The ground level as urban design challenge
The new global condition of climate thread imposes to apply effective climate-proof strategies, to adapt the urban environment and help in mitigating the effect of carbon emissions. Because of this undeniable necessity, the projects are increasingly developed through strategies that highly affect the project's image. This issue set a further need for the design field: a deeper understanding of the role of the project in this new climate condition 14. We could argue that circularity and nature-based solutions could imply a reconsideration of the conception and configuration of the design practice; nevertheless, to understand them over their technologic representation, we need to interpret and reflect upon their cultural role for the project.
The first reflection could start from the circularity, considering the long-lasting tradition of reuse for regeneration processes. Considering the intermediate scale, the research defines reuse as a form of architectural regeneration able to entangle the building and the city, revealing the relation between the site and the surroundings in its formal features. With this perspective, the research identifies in the bearing structure of the building the core in the circular reuse, producing a typological permanence and limiting the carbon emission. An example could be found in the regeneration of the Milanese Torre Bonnet by PLP architects, where the existing structure of the former tower remained as an unmodified element. This, on the one hand, halved the carbon footprint of the building process since it did not require demolition nor a reconstruction and, at the same time, kept a typological identity from the previous building (Fig. 2a), where the ground level enhanced its urban relation, albeit maintaining the same spatial feature of the previous functional asset. Hence, the architectural work is closer to an act of repairing15 than of reshaping, where the theme of circularity is intimately related to the concept of duration, revealing an attitude to consolidate the morphological building presence, rethinking the practice starting with what we have.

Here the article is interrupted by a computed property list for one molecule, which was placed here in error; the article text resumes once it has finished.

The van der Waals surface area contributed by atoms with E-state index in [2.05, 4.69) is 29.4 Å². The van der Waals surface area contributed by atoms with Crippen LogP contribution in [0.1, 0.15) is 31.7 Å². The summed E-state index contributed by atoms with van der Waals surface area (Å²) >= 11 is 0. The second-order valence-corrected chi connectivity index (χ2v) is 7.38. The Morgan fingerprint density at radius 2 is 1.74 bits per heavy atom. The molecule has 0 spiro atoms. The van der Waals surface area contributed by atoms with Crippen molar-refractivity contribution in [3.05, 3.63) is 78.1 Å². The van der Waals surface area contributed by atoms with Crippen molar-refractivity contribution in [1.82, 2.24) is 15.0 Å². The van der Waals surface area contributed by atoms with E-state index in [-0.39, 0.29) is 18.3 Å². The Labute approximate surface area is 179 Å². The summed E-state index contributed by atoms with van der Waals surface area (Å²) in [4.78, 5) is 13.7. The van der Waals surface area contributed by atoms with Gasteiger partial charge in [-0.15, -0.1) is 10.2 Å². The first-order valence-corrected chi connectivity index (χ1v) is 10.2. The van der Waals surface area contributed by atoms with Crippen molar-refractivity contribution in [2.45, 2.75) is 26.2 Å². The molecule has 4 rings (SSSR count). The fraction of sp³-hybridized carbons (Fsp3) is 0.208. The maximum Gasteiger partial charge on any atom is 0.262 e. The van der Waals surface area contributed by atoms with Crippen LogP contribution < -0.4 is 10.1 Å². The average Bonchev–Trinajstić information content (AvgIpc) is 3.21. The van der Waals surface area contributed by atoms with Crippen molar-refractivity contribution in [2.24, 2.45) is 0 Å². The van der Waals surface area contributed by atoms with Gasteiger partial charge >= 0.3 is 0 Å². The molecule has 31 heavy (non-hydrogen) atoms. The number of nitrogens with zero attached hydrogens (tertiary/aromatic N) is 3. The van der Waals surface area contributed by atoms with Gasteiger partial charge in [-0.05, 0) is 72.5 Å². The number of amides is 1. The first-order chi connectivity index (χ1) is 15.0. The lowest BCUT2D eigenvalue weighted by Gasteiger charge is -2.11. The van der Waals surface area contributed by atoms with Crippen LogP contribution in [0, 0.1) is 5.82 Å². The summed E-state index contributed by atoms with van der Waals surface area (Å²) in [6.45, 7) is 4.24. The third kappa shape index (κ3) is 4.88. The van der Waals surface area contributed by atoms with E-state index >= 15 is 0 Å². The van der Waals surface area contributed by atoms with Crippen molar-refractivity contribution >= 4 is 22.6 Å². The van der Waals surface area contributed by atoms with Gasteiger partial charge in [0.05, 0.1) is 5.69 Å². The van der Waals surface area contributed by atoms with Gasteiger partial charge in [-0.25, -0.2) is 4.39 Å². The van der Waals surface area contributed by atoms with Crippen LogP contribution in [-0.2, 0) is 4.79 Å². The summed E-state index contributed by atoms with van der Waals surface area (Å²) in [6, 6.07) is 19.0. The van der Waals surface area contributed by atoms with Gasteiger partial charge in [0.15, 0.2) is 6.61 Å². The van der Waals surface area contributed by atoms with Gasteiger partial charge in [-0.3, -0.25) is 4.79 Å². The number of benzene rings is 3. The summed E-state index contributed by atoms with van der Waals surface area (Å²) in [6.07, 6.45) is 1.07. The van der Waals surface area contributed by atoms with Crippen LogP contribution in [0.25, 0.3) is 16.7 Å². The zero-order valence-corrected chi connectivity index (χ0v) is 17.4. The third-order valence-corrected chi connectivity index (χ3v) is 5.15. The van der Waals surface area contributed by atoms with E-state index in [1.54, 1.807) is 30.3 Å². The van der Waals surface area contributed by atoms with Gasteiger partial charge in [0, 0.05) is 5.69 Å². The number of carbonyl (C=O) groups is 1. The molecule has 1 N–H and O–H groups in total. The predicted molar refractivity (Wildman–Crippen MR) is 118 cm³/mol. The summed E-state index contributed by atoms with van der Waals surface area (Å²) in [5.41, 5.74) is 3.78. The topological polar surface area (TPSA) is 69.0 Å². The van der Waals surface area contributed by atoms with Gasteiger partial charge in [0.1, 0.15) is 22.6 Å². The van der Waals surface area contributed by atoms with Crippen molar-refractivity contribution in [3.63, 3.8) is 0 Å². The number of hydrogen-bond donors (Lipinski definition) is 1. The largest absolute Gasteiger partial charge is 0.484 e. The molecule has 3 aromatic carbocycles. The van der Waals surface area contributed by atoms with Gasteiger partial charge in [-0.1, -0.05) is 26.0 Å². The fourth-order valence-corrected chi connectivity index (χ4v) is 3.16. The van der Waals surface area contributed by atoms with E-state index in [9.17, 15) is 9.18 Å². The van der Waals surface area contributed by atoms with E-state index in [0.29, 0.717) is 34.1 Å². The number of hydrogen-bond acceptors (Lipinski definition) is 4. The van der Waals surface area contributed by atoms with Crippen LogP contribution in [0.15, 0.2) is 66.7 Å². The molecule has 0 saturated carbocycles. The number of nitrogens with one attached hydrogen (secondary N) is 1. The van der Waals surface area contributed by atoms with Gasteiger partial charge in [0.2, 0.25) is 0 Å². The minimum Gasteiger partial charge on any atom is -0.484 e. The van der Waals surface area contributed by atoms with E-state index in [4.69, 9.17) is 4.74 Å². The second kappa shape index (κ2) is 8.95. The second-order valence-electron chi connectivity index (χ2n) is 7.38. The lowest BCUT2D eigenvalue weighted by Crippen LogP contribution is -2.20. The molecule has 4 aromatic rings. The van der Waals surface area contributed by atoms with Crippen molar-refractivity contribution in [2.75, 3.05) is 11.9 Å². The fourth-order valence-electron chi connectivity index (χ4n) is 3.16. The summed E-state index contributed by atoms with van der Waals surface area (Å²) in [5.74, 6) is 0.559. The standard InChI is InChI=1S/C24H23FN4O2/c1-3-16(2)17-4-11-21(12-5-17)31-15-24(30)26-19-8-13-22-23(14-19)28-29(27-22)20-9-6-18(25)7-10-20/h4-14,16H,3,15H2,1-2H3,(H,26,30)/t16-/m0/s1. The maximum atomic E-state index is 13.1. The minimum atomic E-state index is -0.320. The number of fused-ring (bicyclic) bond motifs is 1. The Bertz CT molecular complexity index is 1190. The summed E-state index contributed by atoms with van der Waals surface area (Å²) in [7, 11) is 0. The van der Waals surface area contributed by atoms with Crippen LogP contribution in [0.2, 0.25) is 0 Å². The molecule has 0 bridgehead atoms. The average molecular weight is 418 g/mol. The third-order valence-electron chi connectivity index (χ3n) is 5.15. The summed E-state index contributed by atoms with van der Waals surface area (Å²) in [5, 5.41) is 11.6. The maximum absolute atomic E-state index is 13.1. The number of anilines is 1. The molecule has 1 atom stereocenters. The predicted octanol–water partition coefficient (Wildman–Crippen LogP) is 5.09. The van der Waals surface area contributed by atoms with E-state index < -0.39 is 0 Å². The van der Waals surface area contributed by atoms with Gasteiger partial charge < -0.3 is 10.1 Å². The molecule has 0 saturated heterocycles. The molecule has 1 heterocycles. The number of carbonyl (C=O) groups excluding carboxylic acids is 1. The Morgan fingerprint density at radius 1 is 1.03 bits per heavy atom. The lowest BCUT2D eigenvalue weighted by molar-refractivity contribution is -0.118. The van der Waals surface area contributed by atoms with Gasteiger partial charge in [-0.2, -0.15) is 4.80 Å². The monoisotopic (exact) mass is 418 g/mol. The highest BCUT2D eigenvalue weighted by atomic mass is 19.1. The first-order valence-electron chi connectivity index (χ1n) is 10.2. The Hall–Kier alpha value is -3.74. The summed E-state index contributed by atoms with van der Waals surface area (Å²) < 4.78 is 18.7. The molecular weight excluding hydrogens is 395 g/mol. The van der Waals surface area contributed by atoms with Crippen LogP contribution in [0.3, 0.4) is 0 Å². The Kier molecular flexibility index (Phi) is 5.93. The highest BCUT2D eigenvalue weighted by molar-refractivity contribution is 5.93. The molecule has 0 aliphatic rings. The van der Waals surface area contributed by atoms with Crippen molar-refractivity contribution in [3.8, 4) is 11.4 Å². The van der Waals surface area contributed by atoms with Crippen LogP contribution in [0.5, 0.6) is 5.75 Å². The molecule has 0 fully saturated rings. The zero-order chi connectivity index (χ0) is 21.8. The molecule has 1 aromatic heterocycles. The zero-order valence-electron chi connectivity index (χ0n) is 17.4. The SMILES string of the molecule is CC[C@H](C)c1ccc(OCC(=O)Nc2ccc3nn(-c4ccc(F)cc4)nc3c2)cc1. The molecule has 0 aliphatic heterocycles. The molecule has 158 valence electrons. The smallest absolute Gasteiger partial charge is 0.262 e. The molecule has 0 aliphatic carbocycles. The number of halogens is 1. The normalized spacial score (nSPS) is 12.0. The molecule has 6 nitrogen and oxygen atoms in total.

Similarly to this project works the redevelopment of Klaprozenbuurt neighbourhood by the BETA office, where the regeneration of a former industrial site kept the bases and the fabric structure (Fig. 2b). In these terms, the reuse of the structural elements defines a potential stratification of pre-existing architectures, connecting the practice to a sedimented imaginary visible in the permanence of the form of many architectures stratified during the centuries (Fig. 3).
Figure 2: The issue of architectural permanence of the form is a theme that defined an aesthetic of the stratification, and connect the practice of reuse to a long-lasting culture of formal permanence in the history, that opens to reflection regarding the relation between the architectural object and the urban level. The figure relates the permanence of the Theatre of Marcellus, in Rome, in which, despite the modification, it’s still recognizable the formal identity of the architecture. Similarly, Torre Bonnet that was approached through a circular strategy, developed a typological permanence of the form.
Moreover, this open to a reflection of the transformation of industrial sites without demolishing them, but rethinking the spatial relationships among the fabric. With this perspective, the ground level could be considered the floor in contact with possible climate risks, requiring thinking forms to resist extreme events.